The History of 42nd Street

This year's spring musical.

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42nd Street is a musical that was originally produced in the 1980s and based on the novel by Bradford Ropes which was adapted for the silver screen in 1933. The show features a large array of music including songs that were written for other shows by the lyricist during the same time period. Even now, new songs are periodically added such as “Boulevard of Broken Dreams” from Moulin Rouge that was added to the 2017 adaptation of the show.

42nd Street was a risk for David Merrick, the show’s producer, as it was only the second show that had previously been a movie musical. The other show, Gigi (1974) had been a total disaster and lost a significant amount of money at the ticket box. Besides its original Broadway debut, the show has had five tours around the world in locations such as the UK, China and South Korea, and the United States. It has also been revived in the West end twice.

The show follows Broadway hopeful Peggy Sawyer as she arrives in New York City for the first time. Here she immediately runs into Billy Lawlor, an actor cast in Pretty Lady, who promises to get her an audition in exchange for a date. Unfortunately for Peggy, the auditions have already ended, and it’s choreographer Andy Lee is out of patience with Billy’s schemes and denies Peggy this once in a lifetime opportunity. Peggy rushes off, upset and feeling alone, where she bumps into director Julian Marsh. Meanwhile Dorothy Brock, longtime Broadway star, also auditions for the same show. Upset that she even had to audition, Dorothy gets the role not only for her star power but also for the financial backing of her rich boyfriend Abner Dillon. Peggy is taken in by Annie, Phyllis, and Lorraine go offer to show her a few dance steps and give her some advice. Julian arrives just in time to watch Peggy dance and offers her a place in the chorus. Julian eventually learns that Dorothy is cheating on Abner with her old flame Pat Denning and he hires some thugs to persuade her to end the relationship in order to keep the show’s funding.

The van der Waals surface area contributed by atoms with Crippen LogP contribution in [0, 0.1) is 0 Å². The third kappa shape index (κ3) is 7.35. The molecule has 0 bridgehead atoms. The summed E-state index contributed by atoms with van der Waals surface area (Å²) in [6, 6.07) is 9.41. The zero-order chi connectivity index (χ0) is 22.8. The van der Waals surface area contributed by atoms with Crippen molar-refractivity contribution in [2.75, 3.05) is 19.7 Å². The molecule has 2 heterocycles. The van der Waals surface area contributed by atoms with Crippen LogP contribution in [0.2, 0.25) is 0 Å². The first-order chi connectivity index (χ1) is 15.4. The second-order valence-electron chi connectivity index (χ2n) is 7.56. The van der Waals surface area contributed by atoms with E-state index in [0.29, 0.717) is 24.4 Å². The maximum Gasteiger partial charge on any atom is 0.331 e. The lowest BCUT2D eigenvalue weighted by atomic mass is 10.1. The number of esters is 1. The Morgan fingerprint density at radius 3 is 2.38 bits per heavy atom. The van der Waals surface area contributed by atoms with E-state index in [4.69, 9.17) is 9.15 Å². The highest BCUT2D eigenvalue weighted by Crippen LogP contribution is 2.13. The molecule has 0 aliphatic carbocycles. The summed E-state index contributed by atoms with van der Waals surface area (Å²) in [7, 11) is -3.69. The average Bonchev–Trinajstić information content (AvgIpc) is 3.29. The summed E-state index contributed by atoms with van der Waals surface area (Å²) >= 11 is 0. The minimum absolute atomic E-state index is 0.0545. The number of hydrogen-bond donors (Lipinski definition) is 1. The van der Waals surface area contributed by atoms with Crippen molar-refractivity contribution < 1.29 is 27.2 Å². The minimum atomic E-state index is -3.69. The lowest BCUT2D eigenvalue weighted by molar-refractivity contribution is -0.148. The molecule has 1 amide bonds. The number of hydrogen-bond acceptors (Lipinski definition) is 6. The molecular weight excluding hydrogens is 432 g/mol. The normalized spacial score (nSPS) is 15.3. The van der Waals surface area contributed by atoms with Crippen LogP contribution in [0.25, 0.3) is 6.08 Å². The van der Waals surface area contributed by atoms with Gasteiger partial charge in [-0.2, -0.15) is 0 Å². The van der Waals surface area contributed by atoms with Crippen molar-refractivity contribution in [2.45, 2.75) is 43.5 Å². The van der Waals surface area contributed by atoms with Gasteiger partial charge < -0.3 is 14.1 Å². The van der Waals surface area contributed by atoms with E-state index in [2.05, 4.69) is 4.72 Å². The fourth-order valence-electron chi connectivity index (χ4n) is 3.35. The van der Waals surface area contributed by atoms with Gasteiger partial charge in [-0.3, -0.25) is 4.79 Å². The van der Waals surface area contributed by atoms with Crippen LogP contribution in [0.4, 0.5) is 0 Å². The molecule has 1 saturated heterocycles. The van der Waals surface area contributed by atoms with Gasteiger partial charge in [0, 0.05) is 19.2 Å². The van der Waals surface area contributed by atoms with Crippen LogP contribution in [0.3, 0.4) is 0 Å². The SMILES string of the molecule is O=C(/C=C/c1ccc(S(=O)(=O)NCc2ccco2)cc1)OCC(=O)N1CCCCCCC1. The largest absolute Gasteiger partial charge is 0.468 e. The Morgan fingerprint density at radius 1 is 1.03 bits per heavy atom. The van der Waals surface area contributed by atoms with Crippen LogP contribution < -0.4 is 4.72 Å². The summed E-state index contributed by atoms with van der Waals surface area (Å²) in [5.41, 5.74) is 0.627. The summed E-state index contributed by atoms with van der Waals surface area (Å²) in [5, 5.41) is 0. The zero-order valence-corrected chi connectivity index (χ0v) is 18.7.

The production of Pretty Lady seems to be progressing along nicely until opening night when Peggy trips and accidentally takes Dorothy down with her. Julian, furious, dismisses Peggy on the spot. Dorothy’s ankle is broken and it seems like there is no hope left for the show. Until Annie, Lorraine, and Phyllis convince Julian that Peggy could step up to the plate and take Dorothy’s role. So Julian rushes off in search of the could-be star.

Peggy accepts Julian’s offer but is practically crushed by the stress and pressure of having to learn the role in just days. Thankfully Dorothy appears and guides young Peggy with advice and encouragement about how to face the music on the big stage.

The show goes on to much success, and 42nd Street doesn’t end without some romance, suspense, and bumps in the road. It’s a great show for folks of all ages to watch and enjoy.

Orchard Park High School plans to debut the show March 14-17 starring junior Sierra Winterhalter. Mark your calendars and stay tuned for more articles following the show’s progress along with interviews from the cast.

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